Meanwhile, the defensive line is looking like its 2019 self with edge rushers Nick Bosa and Dee Ford fully healthy and flashing their prowess. Unlike the O-line, the D-line depth is solid and strong, which will be great for those rotations.

Takeaway: In my recent article where I detailed ‘6 Stats to Know’ about this 49ers team, I discussed both their pass-rush and the play of their offensive line. The Niners’ 52 pressures from their defensive front are the third most in football this season, while their offensive line is yet to allow a sack and has given up only seven total pressures.

What is San Francisco’s biggest weakness?

It’s the cornerback crop, plain and simple. San Francisco losing Jason Verrett to an ACL tear was a big blow. And while the 49ers have received excellent play from fifth-round rookie Deommodore Lenoir through two weeks, he’s still a rookie. That’s always a question mark. And it’s unclear whether or not the Niners grabbing Josh Norman and Dre Kirkpatrick off the free-agent scrap heap will be adequate enough.

Perhaps the pass rush covers up this weakness a bit, but it’s still worrisome.

Takeaway: Aaron Rodgers, Davante Adams, and the rest of these Green Bay Packers’ receivers could certainly find some success against the 49ers cornerbacks, but it’s going to be up to the offensive line to create time for Rodgers and Co. to do so.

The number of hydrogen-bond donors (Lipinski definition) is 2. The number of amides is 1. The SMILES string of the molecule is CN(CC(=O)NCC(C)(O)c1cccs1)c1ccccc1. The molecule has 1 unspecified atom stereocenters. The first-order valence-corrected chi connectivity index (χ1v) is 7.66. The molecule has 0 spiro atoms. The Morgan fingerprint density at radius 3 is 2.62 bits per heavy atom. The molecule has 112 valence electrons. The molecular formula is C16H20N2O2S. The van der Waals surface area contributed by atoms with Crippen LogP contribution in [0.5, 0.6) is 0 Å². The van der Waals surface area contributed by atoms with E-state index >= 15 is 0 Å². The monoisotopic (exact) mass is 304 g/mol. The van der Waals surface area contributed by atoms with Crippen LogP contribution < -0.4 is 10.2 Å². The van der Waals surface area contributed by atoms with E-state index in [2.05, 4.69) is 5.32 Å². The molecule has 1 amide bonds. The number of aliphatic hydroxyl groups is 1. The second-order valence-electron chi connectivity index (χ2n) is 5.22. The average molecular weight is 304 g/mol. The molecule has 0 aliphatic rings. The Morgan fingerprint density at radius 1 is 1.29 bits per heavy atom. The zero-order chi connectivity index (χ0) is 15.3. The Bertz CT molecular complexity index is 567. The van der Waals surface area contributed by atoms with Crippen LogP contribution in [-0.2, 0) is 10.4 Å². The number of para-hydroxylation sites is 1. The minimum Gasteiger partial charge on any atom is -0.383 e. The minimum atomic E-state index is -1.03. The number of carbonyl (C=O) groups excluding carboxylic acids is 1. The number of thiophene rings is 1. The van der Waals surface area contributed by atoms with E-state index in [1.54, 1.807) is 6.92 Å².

To help open things up in the passing game and to mitigate the San Francisco pass rush, Green Bay will have to stick to and find some success running the ball. If they become one-dimensional as they did against New Orleans, that will spell big trouble for the Packers–even if the 49ers’ cornerback room isn’t exactly a strength of this team.

Who is a player that Green Bay Packers fans may not know as well but could make an impact?

I could say Lenoir, who has allowed only five catches on 11 targets with three pass breakups over two weeks. But keep an eye out on wide receiver Trent Sherfield. He had a fantastic training camp and preseason, and it wouldn’t be shocking to see him come up with one or two big catches Sunday night.

Takeaway: Lenoir leads the cornerback room in total defensive snaps this season as primarily a boundary corner. Meanwhile, Sherfield has three receptions for 32 yards and a touchdown. With George Kittle and Deebo Samuel commanding much of the attention, that could open things up for Sherfield.

What is your prediction for Sunday’s game?

If this was a road game for San Francisco, I’d go the other way. But given the Packers are playing on a short week and have some exploitable holes on defense, namely no Za’Darius Smith and a vulnerable Kevin King, I’d expect the 49ers to engineer an effective offense.

A simple prediction? Let’s go with 24-21 in favor of the Niners, which would mean Green Bay covers in a close one.

Takeaway: Unfortunately, I have to agree with Peter; I think the 49ers win this one as well. Ultimately, I think the Niner pass rush will be too much to handle — especially if Green Bay is without Elgton Jenkins — and this Joe Barry defense won’t be able to contain Kyle Shanahan’s offense.